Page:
Thursday, January 22, 2015
For most voters, it’s the battle of the best-known last names on the Republican side. For many GOP voters, it’s the battle of the moderates seeking the party’s 2016 presidential nomination. Call it what you will: Right now, Mitt Romney holds a double-digit lead over Jeb Bush in a head-to-head matchup.
If the 2016 Republican presidential primary were held in their state right now and Romney and Bush were the only names on the ballot, 49% of Likely Republican Voters would choose the party’s 2012 presidential nominee, while 32% would opt instead for the former Florida governor. But a new Rasmussen Reports national telephone survey finds that a sizable 19% are undecided given only these two candidates to choose from. (To see survey question wording, click here.)
Tomorrow, we’ll give you a better picture of how the 2016 Republican field looks at this early stage when we open up the ballot to some of the other prominent hopefuls.
It’s clear that Bush who has a more expansive take on immigration reform than many in his own party and who is also a champion of the Common Core national education standards is unpopular with conservative Republicans. He trails Romney 51% to 30% among conservatives and 49% to 31% among party moderates. Bush leads 55% to 35% among self-identified liberal Republicans.
In a survey in late December, though, only 42% of Likely GOP Voters thought Romney should run again in 2016, and even fewer (33%) felt Bush should throw his hat in the ring. Twenty-eight percent (28%) said they are less likely to vote for Bush because his father and brother have both served as president, while 22% said that made them more likely to vote for him.
The survey of 787 Likely Republican Voters was conducted on January 18-19, 2015 by Rasmussen Reports. The margin of sampling error is +/- 3.5 percentage points with a 95% level of confidence. Field work for all Rasmussen Reports surveys is conducted by Pulse Opinion Research, LLC. See methodology.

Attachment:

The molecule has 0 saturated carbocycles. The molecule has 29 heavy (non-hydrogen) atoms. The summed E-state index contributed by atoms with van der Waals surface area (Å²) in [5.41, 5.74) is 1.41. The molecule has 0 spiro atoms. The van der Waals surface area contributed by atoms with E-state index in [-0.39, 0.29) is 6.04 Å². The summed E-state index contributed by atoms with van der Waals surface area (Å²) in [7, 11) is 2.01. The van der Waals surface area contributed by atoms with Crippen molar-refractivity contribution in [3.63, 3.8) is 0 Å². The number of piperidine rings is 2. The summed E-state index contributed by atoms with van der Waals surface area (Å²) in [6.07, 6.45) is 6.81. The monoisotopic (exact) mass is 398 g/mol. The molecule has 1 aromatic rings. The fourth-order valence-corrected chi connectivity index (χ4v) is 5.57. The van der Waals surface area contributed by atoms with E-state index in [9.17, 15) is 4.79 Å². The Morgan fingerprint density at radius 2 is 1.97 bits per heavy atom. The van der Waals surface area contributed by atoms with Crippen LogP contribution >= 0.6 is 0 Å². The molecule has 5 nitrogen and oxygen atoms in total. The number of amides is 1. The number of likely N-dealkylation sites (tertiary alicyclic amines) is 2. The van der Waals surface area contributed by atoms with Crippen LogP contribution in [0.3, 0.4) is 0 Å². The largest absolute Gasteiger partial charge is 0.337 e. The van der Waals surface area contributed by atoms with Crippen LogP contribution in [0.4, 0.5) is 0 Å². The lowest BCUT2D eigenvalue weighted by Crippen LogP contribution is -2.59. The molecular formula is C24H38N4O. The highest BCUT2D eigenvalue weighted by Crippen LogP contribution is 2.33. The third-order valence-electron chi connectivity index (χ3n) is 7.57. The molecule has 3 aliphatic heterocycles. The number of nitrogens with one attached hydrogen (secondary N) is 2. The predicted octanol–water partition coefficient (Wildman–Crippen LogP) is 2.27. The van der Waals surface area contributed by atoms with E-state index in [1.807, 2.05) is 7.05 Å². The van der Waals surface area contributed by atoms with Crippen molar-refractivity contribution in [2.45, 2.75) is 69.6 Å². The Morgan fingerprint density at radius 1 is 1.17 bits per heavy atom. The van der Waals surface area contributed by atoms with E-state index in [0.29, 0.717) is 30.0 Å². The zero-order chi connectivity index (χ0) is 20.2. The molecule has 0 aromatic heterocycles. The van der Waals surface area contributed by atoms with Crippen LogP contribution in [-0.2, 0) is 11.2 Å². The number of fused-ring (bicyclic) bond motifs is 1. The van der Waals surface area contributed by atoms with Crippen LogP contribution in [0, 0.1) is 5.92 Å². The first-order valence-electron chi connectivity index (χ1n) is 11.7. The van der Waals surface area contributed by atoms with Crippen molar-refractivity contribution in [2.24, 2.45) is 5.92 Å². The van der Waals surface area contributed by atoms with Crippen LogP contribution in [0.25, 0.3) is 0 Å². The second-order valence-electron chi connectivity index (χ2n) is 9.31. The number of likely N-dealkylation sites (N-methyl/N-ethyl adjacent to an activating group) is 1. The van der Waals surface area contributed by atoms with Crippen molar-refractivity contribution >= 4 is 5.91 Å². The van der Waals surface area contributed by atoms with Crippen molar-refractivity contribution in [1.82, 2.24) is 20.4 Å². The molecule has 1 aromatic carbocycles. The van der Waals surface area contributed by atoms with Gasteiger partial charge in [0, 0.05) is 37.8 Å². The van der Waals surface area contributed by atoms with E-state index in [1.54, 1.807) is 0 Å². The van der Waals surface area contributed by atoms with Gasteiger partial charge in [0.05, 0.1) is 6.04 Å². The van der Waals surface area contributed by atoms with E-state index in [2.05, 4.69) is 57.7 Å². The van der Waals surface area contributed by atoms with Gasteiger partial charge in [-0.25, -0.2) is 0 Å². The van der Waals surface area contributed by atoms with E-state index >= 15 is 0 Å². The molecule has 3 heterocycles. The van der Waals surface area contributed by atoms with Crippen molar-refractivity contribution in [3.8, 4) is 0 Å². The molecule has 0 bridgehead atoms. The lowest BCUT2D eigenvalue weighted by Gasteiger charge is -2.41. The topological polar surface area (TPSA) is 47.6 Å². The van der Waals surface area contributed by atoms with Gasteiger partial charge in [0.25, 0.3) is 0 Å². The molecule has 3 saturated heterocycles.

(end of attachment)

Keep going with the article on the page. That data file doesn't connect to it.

Sixty percent (60%) of Republican voters think their party should look for a fresh face to run for president in 2016. With a Bush or a Clinton running in every presidential race since 1988, 41% of all voters are worried that the United States is developing an unofficial group of royal families with too much influence over government and politics.
Among likely Republican voters, Romney leads Bush by double-digit margins in most demographic groups.
Among Republicans who want Congress to stop President Obama’s plan to protect up to five million illegal immigrants from deportation, Romney leads 54% to 29%. Bush holds a 48% to 25% lead among GOP voters who want to let Obama’s action stand.
Republicans who think Americans are overtaxed favor Romney by 23 points. GOP voters who don’t think Americans are overtaxed are evenly divided between the two candidates.
For Republicans who agree with Ronald Reagan that big government is the problem, Romney is the clear favorite. Among those who believe big government is the solution, Bush has a two-point edge.
Older Republicans are more likely to be undecided than those under 40.
As recently as November, 70% of Republican voters identified themselves as fiscal conservatives, while 26% said they were moderates. Just two percent (2%) considered themselves liberal. When it comes to social issues, 58% said they were conservative, 32% moderate and eight percent (8%) liberal.
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